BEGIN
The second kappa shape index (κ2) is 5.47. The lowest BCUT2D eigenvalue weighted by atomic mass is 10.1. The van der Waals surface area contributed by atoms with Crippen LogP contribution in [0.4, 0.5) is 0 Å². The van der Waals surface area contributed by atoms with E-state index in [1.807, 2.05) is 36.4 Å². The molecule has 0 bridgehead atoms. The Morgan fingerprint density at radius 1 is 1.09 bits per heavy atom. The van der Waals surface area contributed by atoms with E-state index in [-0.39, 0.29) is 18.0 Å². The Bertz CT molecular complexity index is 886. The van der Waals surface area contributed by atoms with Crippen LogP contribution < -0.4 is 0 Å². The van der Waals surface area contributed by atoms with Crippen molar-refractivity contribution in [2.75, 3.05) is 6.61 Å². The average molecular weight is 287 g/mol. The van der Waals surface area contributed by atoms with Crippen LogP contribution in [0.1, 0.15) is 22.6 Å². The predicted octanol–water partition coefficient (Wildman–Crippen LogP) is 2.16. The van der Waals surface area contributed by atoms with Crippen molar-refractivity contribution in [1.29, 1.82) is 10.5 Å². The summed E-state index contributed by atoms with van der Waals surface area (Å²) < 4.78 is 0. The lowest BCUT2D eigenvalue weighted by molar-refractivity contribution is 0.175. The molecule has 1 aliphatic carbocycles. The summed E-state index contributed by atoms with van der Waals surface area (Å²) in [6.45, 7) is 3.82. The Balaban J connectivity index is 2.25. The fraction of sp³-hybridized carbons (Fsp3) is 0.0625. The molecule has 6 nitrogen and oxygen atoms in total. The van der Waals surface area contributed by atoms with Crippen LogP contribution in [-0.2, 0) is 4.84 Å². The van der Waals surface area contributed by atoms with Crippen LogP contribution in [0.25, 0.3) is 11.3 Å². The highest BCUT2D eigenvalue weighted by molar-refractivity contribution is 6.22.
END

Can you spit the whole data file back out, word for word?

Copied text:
The second kappa shape index (κ2) is 5.47. The lowest BCUT2D eigenvalue weighted by atomic mass is 10.1. The van der Waals surface area contributed by atoms with Crippen LogP contribution in [0.4, 0.5) is 0 Å². The van der Waals surface area contributed by atoms with E-state index in [1.807, 2.05) is 36.4 Å². The molecule has 0 bridgehead atoms. The Morgan fingerprint density at radius 1 is 1.09 bits per heavy atom. The van der Waals surface area contributed by atoms with E-state index in [-0.39, 0.29) is 18.0 Å². The Bertz CT molecular complexity index is 886. The van der Waals surface area contributed by atoms with Crippen LogP contribution < -0.4 is 0 Å². The van der Waals surface area contributed by atoms with Crippen molar-refractivity contribution in [2.75, 3.05) is 6.61 Å². The average molecular weight is 287 g/mol. The van der Waals surface area contributed by atoms with Crippen LogP contribution in [0.1, 0.15) is 22.6 Å². The predicted octanol–water partition coefficient (Wildman–Crippen LogP) is 2.16. The van der Waals surface area contributed by atoms with Crippen molar-refractivity contribution in [1.29, 1.82) is 10.5 Å². The summed E-state index contributed by atoms with van der Waals surface area (Å²) < 4.78 is 0. The lowest BCUT2D eigenvalue weighted by molar-refractivity contribution is 0.175. The molecule has 1 aliphatic carbocycles. The summed E-state index contributed by atoms with van der Waals surface area (Å²) in [6.45, 7) is 3.82. The Balaban J connectivity index is 2.25. The fraction of sp³-hybridized carbons (Fsp3) is 0.0625. The molecule has 6 nitrogen and oxygen atoms in total. The van der Waals surface area contributed by atoms with Crippen LogP contribution in [-0.2, 0) is 4.84 Å². The van der Waals surface area contributed by atoms with Crippen LogP contribution in [0.25, 0.3) is 11.3 Å². The highest BCUT2D eigenvalue weighted by molar-refractivity contribution is 6.22.